My cousin said it was a combination of 3 things, something from the bark of a tree and something from a plant and something else...
She also said that she felt upset that this life changing experience hadn't changed her life...
Alice, I sensed a sadness in what you wrote above, a sadness that you are missing something you once had, a void you once did not feel and that you now do feel.
Your awakening from religion--though you say little of it--appears to have been gentle. My awakening from Catholicism was traumatic, like a leap off a cliff into a void. The thought of returning to the cliff repulsed me so I set out to fill the void.
Use your energy to fill the void you are in, not on bringing the old baggage with you.
I think I've felt like I'm in a void for most of my life - if I ever did feel that I belonged I can't remember... although I've managed to create that now to a certain extent with my own children - I hope that they are feeling a greater sense of belonging and love and security in their lives - and enough of that to feel fulfilled into adulthood and beyond.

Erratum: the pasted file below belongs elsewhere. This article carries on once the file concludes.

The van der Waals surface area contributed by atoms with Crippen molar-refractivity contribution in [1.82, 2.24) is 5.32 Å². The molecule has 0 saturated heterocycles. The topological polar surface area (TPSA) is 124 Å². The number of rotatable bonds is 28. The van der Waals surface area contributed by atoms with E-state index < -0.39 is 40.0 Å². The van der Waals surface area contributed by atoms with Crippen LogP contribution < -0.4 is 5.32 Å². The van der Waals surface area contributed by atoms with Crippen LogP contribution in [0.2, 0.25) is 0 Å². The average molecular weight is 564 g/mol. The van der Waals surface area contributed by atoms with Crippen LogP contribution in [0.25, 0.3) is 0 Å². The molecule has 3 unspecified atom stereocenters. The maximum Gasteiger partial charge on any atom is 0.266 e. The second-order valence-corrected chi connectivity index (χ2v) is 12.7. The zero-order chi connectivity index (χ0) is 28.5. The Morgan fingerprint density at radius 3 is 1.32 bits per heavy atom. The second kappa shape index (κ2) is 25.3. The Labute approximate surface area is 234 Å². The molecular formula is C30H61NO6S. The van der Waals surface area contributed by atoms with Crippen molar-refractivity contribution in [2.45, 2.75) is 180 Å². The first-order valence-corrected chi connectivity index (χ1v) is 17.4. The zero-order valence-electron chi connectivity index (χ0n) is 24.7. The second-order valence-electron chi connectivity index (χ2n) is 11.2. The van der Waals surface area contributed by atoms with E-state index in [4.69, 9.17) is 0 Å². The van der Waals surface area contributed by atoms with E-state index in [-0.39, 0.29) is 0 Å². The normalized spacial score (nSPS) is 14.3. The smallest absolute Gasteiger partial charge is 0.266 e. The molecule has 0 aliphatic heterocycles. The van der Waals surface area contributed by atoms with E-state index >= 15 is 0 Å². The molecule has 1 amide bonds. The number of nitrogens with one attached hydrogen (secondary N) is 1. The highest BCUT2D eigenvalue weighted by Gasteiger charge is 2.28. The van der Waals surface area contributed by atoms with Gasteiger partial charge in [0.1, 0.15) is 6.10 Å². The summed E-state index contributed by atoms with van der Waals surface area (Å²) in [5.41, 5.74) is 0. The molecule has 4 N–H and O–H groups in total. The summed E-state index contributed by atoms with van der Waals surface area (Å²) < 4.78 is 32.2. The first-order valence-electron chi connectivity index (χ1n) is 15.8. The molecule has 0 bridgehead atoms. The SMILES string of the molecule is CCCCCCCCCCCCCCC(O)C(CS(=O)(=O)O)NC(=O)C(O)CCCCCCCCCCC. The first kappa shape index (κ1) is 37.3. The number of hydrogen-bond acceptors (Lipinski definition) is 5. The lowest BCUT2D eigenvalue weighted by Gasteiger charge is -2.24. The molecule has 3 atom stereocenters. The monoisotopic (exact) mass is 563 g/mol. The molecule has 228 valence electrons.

My sense of emptiness at the moment comes from a lack of creativity or peace or something like that presently in my life. Life isn't perfect and so it's about each individual - especially in our individualistic society - to find a matrix of events that are fulfilling to us. I think I'm missing a couple presently - that I'm not fully expressing myself or getting the most out of my life that I feel I'd like to.
It's something about using our brains and all parts of it.
Religious experiences are recorded by neuro scans as using other parts of the brain, that lead to experience's of well being. In other words it's another way of getting a high.
We have drugs / alcohol
We have sex
We have love affection and attachment to children an other loved ones
And then we have a personal inner contentment based in something - it might be spending hours painting or dancing or singing or socialising at a party with a combination of factors contributing to well being.
Alice, I remember well some of the Catholic rituals that seventy years ago I knew.
Imagine yourself six years old and recite daily these words: "The purpose of life is to know, love and serve God and be happy with him forever in Heaven."
Now be an adult again and ask their intent and their effect. Was their intent your well being, or your submission to church authority? Was their effect to leave no void in your life, no place for the uncertainty that we non-believers carry about with us?
Talk with committed Catholics and you will hear certainty. It fills their void.
The void you feel opens you to life. To its sadness, to its happiness, and to what lies between. Value it highly.